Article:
When Susan Dingle (MSLIS '75) was researching various career paths in high school, she came across a pamphlet about librarians. The pamphlet's description of reference librarians piqued her interest and set her on a path that eventually led to her enrolling in the Graduate School of Library and Information Science (as the iSchool was then known).
"I most liked doing research in the library and writing term papers," Dingle recalled. "A careful reader of all parts of most scholarly works, I read acknowledgments as well as footnotes, and I was enamored of the books whose authors thanked librarians by name who had helped them complete their research."
The thought of one day being named in the acknowledgments of one (or more) books as a "helpful, encouraging librarian" sealed her decision to enter the field. She earned her bachelor's degree in American civilization from the University of Illinois, gaining library experience as a student page in the main library's bookstacks. Dingle also took non-degree courses in children's literature and the history of books and libraries. However, admission into the iSchool was—and still is—very competitive, and Dingle admitted that it took her two attempts before she was successful.
When Dingle started her master's degree coursework, the School was moving away from a "sort of vocational approach to a more social-science-based approach." She was prepared for this shift though, as the child of a research chemist "who had drummed the scientific method into his children."
After completing her master's degree, Dingle worked in government special libraries and academic libraries for the next several years. Later, she went back to school to work on a doctoral degree but left the program before finishing her dissertation. After teaching for several years in a couple of different library schools, she returned to work in government special libraries and occasional work as an office assistant.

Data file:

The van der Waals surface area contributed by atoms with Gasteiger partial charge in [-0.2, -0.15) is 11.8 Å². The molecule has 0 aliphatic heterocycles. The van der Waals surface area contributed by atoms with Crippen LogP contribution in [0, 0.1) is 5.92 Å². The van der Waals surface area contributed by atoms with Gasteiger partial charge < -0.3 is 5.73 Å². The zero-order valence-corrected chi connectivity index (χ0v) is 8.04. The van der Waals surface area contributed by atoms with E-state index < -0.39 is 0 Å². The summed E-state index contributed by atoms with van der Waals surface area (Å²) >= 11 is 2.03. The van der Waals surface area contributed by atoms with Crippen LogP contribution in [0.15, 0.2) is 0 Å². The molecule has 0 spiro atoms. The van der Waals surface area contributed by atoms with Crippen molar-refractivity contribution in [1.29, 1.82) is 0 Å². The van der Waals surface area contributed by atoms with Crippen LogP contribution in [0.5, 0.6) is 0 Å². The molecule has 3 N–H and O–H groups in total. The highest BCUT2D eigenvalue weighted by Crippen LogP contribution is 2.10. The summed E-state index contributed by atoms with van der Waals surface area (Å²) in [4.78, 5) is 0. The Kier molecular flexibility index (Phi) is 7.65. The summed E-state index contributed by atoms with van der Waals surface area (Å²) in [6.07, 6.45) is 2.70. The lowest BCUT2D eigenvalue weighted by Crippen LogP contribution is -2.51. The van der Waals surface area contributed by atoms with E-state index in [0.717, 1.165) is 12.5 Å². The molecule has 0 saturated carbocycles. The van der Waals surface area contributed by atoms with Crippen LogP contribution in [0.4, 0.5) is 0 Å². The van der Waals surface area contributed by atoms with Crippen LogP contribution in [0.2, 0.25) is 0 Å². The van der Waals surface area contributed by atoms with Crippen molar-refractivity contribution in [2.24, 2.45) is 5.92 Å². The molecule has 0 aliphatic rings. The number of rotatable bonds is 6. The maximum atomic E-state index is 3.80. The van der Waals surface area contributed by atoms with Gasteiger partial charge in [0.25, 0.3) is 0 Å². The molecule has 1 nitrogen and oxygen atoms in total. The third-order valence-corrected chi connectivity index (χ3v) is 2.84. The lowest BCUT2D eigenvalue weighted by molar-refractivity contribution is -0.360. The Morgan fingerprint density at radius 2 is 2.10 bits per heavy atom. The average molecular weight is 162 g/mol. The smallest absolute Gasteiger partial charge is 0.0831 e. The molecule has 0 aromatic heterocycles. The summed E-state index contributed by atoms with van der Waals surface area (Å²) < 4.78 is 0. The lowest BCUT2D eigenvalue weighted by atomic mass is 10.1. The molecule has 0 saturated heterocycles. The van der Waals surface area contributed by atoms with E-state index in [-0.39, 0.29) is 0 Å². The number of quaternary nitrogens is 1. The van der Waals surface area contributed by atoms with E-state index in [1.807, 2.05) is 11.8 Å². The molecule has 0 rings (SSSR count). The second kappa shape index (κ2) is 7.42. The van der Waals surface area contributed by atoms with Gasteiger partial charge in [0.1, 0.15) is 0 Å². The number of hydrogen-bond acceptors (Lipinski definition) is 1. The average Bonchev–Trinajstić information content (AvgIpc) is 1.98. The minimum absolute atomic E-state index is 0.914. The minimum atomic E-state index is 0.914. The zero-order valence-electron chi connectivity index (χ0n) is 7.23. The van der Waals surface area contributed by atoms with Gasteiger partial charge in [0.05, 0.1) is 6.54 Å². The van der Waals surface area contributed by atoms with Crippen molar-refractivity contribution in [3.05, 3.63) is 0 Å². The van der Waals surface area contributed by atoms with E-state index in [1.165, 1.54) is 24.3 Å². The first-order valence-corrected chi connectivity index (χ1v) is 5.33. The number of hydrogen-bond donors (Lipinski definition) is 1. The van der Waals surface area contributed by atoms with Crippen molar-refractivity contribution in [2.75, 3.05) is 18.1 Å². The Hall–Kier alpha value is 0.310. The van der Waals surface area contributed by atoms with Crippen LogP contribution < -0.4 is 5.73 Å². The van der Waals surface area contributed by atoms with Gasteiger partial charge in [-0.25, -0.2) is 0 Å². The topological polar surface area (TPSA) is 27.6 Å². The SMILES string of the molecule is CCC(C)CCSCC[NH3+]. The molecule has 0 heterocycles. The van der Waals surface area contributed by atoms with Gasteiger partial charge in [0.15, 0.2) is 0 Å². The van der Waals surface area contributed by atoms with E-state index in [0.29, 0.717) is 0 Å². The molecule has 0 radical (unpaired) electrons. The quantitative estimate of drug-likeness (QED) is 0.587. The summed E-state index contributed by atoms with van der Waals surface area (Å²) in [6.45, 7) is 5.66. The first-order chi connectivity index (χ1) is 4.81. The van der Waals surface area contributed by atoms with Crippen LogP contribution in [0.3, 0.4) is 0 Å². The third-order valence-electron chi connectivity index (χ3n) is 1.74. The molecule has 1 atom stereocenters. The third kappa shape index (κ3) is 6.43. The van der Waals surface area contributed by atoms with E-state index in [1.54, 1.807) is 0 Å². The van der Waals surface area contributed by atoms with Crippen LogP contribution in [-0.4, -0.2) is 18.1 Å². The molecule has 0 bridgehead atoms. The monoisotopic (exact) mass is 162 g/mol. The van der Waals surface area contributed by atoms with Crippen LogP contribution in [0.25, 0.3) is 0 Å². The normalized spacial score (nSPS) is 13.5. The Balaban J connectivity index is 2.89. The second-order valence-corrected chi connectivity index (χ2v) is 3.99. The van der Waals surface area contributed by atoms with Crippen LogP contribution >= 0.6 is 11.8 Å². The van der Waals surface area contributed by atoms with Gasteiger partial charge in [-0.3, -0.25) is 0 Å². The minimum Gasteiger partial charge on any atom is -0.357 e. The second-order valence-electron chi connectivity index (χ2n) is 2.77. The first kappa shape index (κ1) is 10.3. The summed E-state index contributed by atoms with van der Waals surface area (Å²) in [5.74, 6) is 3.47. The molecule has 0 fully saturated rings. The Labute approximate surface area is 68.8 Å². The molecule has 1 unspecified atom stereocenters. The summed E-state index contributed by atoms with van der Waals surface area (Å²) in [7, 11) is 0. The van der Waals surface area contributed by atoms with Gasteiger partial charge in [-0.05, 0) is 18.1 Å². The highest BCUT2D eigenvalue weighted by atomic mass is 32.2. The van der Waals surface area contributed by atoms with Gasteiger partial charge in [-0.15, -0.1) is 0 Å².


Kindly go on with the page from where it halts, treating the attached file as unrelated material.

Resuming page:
"I became good at searching and finding answers, resources, and so on. I even achieved my lifetime goal of being mentioned in the preface or acknowledgments of one or more books as having been helpful to the author(s) in conducting their research," she said.
When Dingle was in her fifties, she decided to return to school for a degree in business with a concentration in human resources. While she was active in her local HR professional association, she found it difficult to find full-time employment at her stage in life and decided to retire.
"Now, I function as a public transportation advocate, anti-book banning advocate, and human rights advocate, and I also volunteer with AARP and attend city government meetings related to public transportation," she said.
Dingle is grateful for the financial support that she received as a graduate student and is "paying it forward" to lessen the financial load of current students. She donates to endowment funds in honor of her favorite instructors, such as Kathie Henderson, Don Krummel, and Linda Smith, as well as to the Curt McKay Student Need Endowment Fund because of the care and concern for students demonstrated by McKay, former assistant dean for student affairs.
"In one of the school's newsletters from the 1970s, I remember reading about a graduate who donated to the school's scholarship and support funds. I used to fantasize about someday doing that, too, myself. So here I am, doing it," said Dingle.
Dingle encourages her fellow alumni to join her in giving back to their School. By donating to endowment funds, alumni can help the next generations of students. This is especially important given the decrease in state and federal support for higher education over the years, she said.
"Already, I'm thinking about which funds I might like to donate to next year," said Dingle.